Building the Ideal Audiovisual System: Camera, Resolution and Frame Rate

Those who cannot change their minds cannot change anything – George Bernard Shaw

Humans inspire humans. Cameras and audiovisual tools are no different.

If a camera and display system is to transcend the limits of human experience, it must first deliver the human experience. From the notes of Professor Sampler, Dr. Optoglass and Grandma Moon, we can put together a digital audiovisual system that uses the human analog system as a benchmark.


The Ideal Camera Sensor

Sensors can be of many sizes and shapes (from less than one inch to 8×10 and beyond), and there is no strict limit on the ideal size, shape or aspect ratio.

We know that the human retina mapped as an ellipse gives us a sensor size of 51.56 mm x 25.57 mm (2″ x 1″), at an aspect ratio of about 2:1.

The above sensor size is what corresponds to the eye, nothing more. For aesthetic reasons, one is free to deviate from it – but only for aesthetic reasons.

The distance from the back of the lens to the sensor could be about 16.67 mm, which is the flange focal distance. Today, the Sony FZ-mount achieves a flange focal distance of 18mm.

The Ideal Lens

The lens will have a minimum lower-limit f-number of f/2 and will have a focal length of between 10 mm to 1100 mm (8 mm to 850 mm in 35mm equivalent terms) without distortion or aberration. Its peak performance must be at 42mm (32mm in 35mm equivalent terms).

The Ideal Display

The ideal display should have a minimum viewing angle of 155o by 135o.


The Ideal Sensor

The pixel density of the sensor must be no less than 12,700 ppi or 250 lp/mm.

At this rate, the megapixel count of the ‘human eye’ sensor (2″ x 1″ sensor) is approximately 25,400 x 12,700 = 323 Megapixels.

This sensor must be diffraction-limited, with a pixel pitch of less than 2 microns.

The Ideal Lens

The ideal lens will out-resolve the sensor, with a resolution of 250 lp/mm or more, across the entire spectrum.

Formula for Ideal PPI for any Display Monitor

Display ppi depends on viewing distance, regardless of the size of the display. At 4 inches, the minimum focus distance, the ppi should be no less than 2190 ppi.

The simple formula for ppi vs viewing distance is:

PPI = 9000/d

where d is the viewing distance from the screen in inches.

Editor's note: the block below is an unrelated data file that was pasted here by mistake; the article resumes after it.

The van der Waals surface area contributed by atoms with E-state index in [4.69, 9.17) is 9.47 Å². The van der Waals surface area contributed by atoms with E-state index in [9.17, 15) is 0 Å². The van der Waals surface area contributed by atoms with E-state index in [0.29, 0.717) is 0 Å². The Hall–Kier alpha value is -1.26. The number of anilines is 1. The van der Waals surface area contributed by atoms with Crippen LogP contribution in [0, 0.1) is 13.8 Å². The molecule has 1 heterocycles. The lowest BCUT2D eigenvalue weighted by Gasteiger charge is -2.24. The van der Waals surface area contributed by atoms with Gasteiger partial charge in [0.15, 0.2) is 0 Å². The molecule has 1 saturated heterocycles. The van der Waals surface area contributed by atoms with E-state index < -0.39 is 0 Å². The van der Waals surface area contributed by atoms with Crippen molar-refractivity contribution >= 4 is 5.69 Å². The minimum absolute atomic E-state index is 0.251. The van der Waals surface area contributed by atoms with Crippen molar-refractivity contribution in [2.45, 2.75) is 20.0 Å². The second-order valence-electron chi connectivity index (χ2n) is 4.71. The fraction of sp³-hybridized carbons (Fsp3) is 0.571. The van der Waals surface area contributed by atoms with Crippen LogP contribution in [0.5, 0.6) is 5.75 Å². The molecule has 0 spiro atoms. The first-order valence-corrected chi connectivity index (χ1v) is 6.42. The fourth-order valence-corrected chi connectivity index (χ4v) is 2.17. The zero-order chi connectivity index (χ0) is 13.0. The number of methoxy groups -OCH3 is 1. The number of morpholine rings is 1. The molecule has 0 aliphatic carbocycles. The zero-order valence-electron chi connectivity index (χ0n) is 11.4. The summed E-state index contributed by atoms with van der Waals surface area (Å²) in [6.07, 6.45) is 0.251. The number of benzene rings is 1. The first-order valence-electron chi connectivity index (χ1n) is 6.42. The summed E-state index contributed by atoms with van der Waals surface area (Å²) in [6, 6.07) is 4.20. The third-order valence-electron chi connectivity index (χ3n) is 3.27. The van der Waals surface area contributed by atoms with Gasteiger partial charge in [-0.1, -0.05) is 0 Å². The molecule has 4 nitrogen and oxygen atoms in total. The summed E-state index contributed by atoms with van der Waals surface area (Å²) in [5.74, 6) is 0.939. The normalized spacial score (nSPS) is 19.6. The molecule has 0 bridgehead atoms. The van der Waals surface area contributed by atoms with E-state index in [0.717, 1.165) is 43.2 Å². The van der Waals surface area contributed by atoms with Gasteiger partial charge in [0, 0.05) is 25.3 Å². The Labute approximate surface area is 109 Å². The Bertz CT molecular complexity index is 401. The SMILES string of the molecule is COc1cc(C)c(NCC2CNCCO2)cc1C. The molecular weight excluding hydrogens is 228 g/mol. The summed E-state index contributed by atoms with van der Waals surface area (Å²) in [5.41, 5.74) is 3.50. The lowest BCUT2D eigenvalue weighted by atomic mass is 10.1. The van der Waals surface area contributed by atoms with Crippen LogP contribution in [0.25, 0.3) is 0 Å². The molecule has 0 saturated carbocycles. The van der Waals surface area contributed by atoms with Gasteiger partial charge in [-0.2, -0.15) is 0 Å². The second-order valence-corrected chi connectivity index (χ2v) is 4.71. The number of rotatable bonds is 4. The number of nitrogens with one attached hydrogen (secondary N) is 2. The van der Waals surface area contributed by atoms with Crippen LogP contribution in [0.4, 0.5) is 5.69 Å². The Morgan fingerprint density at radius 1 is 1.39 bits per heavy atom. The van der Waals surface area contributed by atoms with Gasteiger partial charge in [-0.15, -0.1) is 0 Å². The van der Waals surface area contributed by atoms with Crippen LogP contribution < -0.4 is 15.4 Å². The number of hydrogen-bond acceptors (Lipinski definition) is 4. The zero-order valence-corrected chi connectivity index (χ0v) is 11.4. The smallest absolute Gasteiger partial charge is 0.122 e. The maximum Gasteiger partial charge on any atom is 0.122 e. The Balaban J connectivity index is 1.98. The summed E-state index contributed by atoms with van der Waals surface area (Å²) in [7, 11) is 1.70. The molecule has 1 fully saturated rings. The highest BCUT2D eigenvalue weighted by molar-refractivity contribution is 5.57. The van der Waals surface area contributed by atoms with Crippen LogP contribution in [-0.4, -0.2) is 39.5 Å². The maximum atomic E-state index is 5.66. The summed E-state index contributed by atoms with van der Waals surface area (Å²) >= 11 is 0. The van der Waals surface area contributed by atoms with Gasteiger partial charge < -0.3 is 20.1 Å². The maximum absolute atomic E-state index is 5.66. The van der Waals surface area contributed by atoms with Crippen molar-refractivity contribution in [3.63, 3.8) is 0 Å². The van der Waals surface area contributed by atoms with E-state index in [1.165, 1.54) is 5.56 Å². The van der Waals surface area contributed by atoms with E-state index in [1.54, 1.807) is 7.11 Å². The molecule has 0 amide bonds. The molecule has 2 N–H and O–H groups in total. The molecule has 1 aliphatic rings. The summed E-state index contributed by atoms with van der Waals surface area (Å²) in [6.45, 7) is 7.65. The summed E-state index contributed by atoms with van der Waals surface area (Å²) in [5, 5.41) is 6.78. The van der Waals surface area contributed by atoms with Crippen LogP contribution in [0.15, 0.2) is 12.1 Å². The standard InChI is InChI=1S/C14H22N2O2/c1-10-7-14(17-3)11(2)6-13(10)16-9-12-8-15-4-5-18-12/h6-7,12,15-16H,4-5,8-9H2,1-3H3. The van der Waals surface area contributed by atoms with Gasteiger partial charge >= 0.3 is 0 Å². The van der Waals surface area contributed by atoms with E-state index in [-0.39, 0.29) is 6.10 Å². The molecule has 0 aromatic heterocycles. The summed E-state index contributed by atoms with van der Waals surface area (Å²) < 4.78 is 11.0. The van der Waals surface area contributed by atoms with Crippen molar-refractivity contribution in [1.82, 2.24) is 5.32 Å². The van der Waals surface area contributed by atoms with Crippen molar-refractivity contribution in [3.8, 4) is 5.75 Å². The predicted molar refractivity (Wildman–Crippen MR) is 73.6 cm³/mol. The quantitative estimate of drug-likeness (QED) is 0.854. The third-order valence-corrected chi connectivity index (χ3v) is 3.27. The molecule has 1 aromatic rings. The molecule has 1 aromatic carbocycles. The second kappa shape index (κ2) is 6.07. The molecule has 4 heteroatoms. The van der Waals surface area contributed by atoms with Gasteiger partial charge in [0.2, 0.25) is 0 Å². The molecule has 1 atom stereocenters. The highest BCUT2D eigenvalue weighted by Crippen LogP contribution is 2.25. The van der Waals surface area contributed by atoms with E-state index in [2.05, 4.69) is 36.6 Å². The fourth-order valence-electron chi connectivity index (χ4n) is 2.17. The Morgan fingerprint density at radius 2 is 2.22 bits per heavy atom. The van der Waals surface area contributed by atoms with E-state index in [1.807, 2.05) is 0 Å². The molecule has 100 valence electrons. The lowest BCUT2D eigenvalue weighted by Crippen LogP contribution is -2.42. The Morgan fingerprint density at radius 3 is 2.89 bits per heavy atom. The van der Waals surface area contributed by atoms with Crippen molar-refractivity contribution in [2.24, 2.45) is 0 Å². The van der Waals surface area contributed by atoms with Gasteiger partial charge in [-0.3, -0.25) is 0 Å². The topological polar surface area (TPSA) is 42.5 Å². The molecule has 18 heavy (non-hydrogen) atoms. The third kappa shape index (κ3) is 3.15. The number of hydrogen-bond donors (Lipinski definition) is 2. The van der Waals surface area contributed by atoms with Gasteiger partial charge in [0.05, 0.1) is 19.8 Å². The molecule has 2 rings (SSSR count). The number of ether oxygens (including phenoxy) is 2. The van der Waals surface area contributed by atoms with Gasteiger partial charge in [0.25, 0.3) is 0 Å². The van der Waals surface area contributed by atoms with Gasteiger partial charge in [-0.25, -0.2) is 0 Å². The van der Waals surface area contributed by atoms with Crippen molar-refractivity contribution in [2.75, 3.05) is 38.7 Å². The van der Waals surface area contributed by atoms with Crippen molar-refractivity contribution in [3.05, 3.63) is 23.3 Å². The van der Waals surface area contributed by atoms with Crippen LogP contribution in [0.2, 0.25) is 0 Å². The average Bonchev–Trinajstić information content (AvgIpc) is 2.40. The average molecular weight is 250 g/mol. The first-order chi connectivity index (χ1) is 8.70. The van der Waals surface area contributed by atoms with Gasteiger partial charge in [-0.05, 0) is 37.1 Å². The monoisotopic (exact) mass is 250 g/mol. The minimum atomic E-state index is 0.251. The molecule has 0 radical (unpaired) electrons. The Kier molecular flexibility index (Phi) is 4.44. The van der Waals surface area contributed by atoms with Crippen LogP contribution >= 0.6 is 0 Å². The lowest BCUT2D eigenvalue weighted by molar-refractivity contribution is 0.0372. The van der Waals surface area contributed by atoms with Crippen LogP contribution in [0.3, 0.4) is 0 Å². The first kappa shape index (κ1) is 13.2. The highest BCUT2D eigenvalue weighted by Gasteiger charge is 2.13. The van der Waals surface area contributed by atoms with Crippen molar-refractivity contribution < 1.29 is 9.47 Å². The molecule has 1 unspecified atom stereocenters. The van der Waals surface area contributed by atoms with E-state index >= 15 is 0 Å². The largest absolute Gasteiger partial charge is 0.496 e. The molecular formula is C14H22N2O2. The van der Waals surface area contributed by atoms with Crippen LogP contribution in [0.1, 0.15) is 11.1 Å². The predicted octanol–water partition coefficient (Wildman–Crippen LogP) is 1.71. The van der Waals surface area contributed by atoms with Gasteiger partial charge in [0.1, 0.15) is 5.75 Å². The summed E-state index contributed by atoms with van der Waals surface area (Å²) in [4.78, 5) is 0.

Instead of PPI, if you want to calculate the necessary resolution based on the size of a screen and the viewing distance, the full formula is:

R/L = 9000/d

where R is the Resolution in one direction (Horizontal or Vertical)
L is the Length of the screen in that direction, in inches
d is the viewing distance from the screen in inches.

If one wants to find the ‘good enough’ ppi, substitute 9,000 by 3,600.

Fully ‘Immersive’ Display

A fully immersive display will offer the field of view of the human eye. One can use the following formulas as rules of thumb:

Length = 10d and Height = 5d

where d is the viewing distance from the screen in inches.

To obtain such an experience, the resolution of the display must be 90,000 x 45,000 = 4 Gigapixels. If this display is 30 feet long (length), then the human with the sharpest eye can watch it at a distance of 3 feet.

For the average human with 20/20 vision, the immersive display must be 36,000 x 18,000 = 650 Megapixels. At 30 feet, the average person can watch it at a distance of 3 feet.

The camera that produces 323 Megapixels (25,400 x 12,700) cannot be used to create an immersive display. The sharpest-eyed human should stand at about 10 feet from a 30 feet display at this resolution. However, this will not cover his/her field of view to be immersive.

All said and done, for a fully immersive experience, both camera and display must be able to produce imagery in the order of 4 Gigapixels, at 90,000 x 45,000.

For such a resolution, the camera sensor must be of the size 180 mm x 90 mm (7″ x 3.5″) at 2 microns. At one micron, it can be 90 mm x 45 mm (3.5″ x 1.75″).

Frame Rate and Scan Mode

The frame rate of the display system must be capable of 120 fps. The camera can have any frame rate based on aesthetic criteria, for under or over cranking, etc., but it must have a default/normal timebase frame rate of 120 fps.

For display purposes, the video can be shown as variable frame rates. For static scenes or scenes with slow movement, it might be okay to show certain sections at a lower frame rate. The choice is purely aesthetic. The display system, however, should be able to show video at 120 fps as standard.

Scan Mode and Shutter Technology

The scan mode is perfectly progressive, with zero temporal distortion.

Even though it is convenient to record and display images as frames, one must not discount the possibility of having motion+light detection technology in a sensor, which might only change when either motion or light changes. This works very similarly to the human eye. Such a technology will eliminate redundant imagery thus significantly reducing file sizes and bandwidth requirements.

In the next part, we’ll look at ISO, Dynamic Range and Color.

Next: Coming Soon
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